05 July 2013
Are We Ready For 1984?
This essay was originally published in 2003. Readers generally scoffed at the basic thesis. Somehow, I do not believe that is still the case.
1984 Did Not Happen
George Orwell (the pen name of an Englishman named Eric Arthur Blair) conceptualized how a socialist - fascist Government could use technology to control a nation. First published in 1949, his book "Nineteen Eighty-Four", described an extremely oppressive bureaucratic system of social management. Fortunately for England, the brutally intrusive police state he depicted never happened.
There were three basic reasons:
1. We humans had not yet developed the necessary computer, software and communication technology. Though several dictatorships had extensive surveillance networks, they lacked the necessary technology to impose a truly effective system of social control.
2. Although several Western nations flirted with socialism, and liberals championed the brutal forms of communism found in China and Russia, the cultural trend from ~1950 through 2000 was toward the adoption of capitalistic democracy. Most western nations were able to overcome the economic, social and political strains of the Cold War without resorting to overly restrictive centralized planning. Communism collapsed because it is, in essence, a very inefficient management system, prone to institutionalized corruption, and ignorant of human nature.
3. There was no real danger to our EcoSystem. Our environmental challenges were perceived as relatively insignificant. We had ample supplies of cheap electricity, oil, natural gas and coal. Gasoline, diesel, propane, and heating oil fuels were readily available.
Fast Forward to The 21st Century.
Things have really changed. Technology now makes Orwell's "1984" description of socialist - fascist political control physically possible. We humans have the tools to create a brutal system of social management:
1984. Orwell's vision would have needed an almost unlimited amount of computer power. Although mainframes and minicomputers were readily available in 1984, they would have been too expensive and too slow to support the enormous computing demands of a nationwide information system. PCs were not pervasive. Data base server technology was just beginning to emerge as a computing systems architecture. Data storage peripherals were expensive and inadequate for the amount of information that would be required for an effective surveillance system.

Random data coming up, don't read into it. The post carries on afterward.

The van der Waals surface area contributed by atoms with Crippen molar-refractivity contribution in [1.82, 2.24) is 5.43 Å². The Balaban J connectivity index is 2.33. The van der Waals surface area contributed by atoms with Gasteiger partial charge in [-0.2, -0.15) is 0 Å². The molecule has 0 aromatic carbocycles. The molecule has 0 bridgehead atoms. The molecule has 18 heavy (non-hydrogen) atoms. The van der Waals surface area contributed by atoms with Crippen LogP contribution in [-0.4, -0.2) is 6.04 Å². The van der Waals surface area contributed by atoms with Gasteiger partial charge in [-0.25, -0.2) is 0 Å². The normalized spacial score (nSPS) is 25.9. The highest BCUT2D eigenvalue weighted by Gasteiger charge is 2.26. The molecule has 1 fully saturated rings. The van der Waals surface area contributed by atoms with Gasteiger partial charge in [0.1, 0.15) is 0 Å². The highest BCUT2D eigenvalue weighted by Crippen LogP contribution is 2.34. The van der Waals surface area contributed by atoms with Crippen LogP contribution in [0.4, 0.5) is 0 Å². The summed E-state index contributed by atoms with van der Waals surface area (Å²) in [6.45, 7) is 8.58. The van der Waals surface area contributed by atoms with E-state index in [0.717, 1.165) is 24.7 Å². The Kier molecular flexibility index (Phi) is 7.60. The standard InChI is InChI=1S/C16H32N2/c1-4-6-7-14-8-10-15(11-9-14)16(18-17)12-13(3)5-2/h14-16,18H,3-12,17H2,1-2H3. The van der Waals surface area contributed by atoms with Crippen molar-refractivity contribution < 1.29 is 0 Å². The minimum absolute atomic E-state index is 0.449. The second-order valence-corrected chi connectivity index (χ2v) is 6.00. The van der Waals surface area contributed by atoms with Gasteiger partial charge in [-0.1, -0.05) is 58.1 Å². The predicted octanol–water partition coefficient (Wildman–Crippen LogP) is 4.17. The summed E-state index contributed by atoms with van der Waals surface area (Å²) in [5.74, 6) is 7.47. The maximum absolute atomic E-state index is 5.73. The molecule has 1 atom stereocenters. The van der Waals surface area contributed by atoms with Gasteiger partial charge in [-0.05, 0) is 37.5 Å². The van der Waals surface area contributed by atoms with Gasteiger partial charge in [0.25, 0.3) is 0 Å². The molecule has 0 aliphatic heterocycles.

Today. The hardware to build a distributed computer system with a massive database now exists. There is sufficient mainframe computer power. PCs are a ubiquitous tool for data entry and retrieval. Server technology is cheap and readily available. Millions of relatively inexpensive data storage peripherals have been delivered. The pervasive use of networked enterprise and personal computer technology is a reality.
1984. Although many companies and government agencies had sophisticated software capability, the computer, network and database software that would have been required to support a massive system of social control was not available.
Today. As Oracle, SAP, Microsoft and other software companies have pointed out, we now have the systems architecture and software technology to track, monitor and record individual behavior on a massive scale. Indeed, several Internet Service companies and government agencies have already implemented user surveillance and tracking systems.